To share or not to share

By Lesley Brydon, Managing Director

When we are creating business content for clients that relates to past performance or, in other words, reporting results, one of the most common discussion areas is the inclusion of detail. It’s an age-old dance, with PR’s bemoaning ‘too little’ and clients concerned about ‘too much’.

The discussion invariably comes down to whether or not to include financial information about the business. Granted, that’s not the sort of information you want to include in all media content, but when it comes to results or performance, pitching a story without numbers and expecting coverage is akin to pushing water up a hill.

While there are myriad reasons that a business would want to leave that information out, often it’s because they are keen to shout about the qualitative successes of the business, but including talk of money in that celebratory moment somehow feels a bit boastful.

Unfortunately, for the business pages, omission of financials is often a real stumbling block, and can be the hard line in deciding whether a story makes it to publication, or not. Don’t just take it from me – we asked a couple of Scotland’s leading business writers for their views:

“Numbers give a story substance, and percentages are meaningless without quantification – particularly around revenue/profit/headcount. We are extremely reluctant to run stories where numbers aren’t provided.”

“In a busy week, financials would have helped the story make the cut.”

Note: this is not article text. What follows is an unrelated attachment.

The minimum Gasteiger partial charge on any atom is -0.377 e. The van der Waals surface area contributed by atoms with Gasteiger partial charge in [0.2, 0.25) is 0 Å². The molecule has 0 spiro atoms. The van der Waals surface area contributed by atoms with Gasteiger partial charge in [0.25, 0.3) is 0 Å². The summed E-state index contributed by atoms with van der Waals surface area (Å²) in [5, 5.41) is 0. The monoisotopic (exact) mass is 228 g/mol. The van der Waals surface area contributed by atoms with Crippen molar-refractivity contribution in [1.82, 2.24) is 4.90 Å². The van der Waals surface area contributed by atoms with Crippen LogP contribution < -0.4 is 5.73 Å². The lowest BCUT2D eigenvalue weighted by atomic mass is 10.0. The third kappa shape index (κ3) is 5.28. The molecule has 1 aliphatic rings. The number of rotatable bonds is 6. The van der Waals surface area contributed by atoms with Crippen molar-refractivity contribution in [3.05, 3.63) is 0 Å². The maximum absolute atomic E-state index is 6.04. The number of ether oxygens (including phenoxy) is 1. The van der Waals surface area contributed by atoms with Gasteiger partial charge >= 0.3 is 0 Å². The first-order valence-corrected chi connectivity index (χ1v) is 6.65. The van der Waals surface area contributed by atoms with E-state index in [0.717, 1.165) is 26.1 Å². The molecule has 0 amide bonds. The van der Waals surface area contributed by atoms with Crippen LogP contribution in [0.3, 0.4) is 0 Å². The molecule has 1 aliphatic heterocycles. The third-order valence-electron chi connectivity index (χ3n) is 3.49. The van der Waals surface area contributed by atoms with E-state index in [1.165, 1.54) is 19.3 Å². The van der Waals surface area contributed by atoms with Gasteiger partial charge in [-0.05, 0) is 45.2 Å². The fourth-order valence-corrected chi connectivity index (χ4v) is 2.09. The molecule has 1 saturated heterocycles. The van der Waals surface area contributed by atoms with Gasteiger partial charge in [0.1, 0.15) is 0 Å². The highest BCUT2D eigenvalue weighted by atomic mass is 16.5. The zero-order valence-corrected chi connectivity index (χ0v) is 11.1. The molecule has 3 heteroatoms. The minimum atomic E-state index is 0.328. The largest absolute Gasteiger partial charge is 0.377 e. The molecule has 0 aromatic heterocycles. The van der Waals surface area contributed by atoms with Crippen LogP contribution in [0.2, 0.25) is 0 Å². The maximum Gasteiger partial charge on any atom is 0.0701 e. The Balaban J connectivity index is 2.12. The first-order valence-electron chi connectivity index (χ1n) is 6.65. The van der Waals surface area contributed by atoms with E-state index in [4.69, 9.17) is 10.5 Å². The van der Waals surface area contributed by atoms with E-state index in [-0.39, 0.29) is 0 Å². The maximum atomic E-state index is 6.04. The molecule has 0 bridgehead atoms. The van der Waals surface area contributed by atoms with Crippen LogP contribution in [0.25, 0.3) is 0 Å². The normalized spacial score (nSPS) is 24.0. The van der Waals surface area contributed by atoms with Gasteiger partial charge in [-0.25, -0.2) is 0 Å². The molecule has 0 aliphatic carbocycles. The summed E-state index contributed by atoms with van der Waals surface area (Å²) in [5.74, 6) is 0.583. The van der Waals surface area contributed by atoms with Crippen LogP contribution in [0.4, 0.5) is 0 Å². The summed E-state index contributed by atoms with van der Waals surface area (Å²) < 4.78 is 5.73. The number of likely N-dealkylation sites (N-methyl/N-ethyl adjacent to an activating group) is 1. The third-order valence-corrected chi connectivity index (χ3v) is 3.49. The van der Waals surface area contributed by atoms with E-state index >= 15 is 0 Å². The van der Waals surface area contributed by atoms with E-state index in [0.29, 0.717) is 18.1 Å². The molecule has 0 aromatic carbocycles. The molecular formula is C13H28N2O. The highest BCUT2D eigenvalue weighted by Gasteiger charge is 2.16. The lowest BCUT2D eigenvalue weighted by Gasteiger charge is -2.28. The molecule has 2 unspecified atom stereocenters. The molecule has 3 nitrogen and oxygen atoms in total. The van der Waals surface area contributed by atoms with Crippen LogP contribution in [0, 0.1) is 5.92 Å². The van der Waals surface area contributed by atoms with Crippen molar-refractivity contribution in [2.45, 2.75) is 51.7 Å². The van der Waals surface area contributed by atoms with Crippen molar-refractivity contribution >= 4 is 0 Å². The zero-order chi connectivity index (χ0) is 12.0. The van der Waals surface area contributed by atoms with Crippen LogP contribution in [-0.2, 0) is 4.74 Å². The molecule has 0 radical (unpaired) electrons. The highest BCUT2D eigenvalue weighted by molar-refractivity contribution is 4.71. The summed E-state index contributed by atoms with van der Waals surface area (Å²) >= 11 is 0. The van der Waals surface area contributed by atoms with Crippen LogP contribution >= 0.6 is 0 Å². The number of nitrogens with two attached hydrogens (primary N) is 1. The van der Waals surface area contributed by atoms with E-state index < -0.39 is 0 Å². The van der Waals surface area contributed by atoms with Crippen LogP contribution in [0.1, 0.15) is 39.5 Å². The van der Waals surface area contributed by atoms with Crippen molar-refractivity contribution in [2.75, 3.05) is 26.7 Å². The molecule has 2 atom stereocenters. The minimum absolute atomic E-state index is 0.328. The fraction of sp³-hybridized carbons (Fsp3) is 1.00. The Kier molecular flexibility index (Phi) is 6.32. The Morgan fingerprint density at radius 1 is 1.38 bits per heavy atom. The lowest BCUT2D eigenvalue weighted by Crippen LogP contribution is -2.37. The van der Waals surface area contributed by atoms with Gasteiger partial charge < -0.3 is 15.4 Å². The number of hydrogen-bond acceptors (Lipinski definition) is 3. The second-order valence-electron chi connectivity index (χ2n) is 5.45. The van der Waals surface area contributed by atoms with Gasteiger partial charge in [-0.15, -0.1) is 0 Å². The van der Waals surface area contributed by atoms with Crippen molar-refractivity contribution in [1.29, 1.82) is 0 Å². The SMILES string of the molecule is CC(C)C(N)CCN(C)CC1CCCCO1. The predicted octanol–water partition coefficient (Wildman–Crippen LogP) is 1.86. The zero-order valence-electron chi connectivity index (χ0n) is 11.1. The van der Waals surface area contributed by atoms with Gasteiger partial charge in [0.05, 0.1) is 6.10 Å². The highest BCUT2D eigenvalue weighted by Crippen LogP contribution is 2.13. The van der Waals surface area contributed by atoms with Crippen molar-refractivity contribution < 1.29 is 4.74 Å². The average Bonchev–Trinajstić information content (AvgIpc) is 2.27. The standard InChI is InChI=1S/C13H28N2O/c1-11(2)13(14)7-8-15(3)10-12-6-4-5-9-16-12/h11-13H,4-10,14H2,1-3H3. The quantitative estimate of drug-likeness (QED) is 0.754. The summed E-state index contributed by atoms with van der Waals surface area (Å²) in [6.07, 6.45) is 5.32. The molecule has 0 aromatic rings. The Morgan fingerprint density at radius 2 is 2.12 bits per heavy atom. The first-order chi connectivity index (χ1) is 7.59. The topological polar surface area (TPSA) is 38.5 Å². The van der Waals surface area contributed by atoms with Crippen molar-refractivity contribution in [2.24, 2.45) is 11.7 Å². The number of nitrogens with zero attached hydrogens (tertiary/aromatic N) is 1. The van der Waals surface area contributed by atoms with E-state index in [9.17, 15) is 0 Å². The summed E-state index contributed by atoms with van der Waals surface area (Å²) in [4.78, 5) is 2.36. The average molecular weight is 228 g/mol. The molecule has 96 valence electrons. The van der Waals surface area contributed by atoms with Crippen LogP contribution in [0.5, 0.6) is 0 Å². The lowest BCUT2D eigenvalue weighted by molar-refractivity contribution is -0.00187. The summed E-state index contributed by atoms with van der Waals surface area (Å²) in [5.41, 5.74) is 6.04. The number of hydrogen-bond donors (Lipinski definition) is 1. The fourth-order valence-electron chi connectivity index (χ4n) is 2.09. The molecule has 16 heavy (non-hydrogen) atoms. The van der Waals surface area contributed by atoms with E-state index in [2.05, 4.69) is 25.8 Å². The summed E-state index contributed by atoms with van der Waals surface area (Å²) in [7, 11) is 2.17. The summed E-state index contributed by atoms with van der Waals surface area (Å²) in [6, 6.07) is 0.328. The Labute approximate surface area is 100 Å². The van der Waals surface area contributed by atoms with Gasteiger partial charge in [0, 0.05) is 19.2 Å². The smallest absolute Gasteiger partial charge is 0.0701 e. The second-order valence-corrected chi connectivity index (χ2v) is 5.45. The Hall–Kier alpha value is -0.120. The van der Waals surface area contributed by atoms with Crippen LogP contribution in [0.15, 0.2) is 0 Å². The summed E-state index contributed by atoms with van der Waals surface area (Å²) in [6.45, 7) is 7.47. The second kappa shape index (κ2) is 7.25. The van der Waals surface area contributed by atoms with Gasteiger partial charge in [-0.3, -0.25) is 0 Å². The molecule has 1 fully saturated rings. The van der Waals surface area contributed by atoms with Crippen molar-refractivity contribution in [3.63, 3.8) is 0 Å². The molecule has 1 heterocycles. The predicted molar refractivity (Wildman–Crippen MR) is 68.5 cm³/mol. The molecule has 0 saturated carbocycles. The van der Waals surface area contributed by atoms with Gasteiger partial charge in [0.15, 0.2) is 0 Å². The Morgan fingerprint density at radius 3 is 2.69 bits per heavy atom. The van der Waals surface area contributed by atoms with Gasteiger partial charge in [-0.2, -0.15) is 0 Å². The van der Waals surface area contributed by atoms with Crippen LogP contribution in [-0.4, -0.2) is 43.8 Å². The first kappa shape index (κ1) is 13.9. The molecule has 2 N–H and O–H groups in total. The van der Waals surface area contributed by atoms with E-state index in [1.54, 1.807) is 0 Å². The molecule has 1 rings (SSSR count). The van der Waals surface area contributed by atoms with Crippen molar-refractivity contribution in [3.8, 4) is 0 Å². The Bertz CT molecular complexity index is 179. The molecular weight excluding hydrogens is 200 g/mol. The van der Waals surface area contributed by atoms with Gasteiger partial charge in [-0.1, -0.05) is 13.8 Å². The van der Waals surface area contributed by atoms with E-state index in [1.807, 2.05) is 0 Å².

We work with clients to get their content into the best shape possible to achieve a decent airing, and we live for the results! So, our opening advice would always be to including some sort of financial information to make the story as strong as possible. Many media outlets have room for just a few stories a day, so making sure your story is as strong as it can be is paramount. That also includes finding points of difference, thoughts on the future of the business, and creating some standout highlights from the year’s performance. Furthermore, great images, video, audio, or exclusive content can provide an additional edge. But, without the basics the rest is pointless.

Of course, there are ways of including financials that can soften the impact of any troublesome business areas. A wise agency will work with a client to create something that a) the client is comfortable with and b) will satisfy the needs of even the most stringent business editor. For it is essential both needs are met.

I’ll leave you with this… when Usain Bolt ran a 9.69 second 100m, setting the world record – would you conceive of a press report where his time isn’t mentioned? Of course, not – it’s the main measure of his successful performance.

The media is in the business of quantifying claims of greatness, and we’re in the business of shining a light on our client’s successes. Our job is to make those two desires come together. Most often we can find a way to keep everyone happy, but boundaries and comfort zones sometimes need to be nudged, to get the best results for both parties.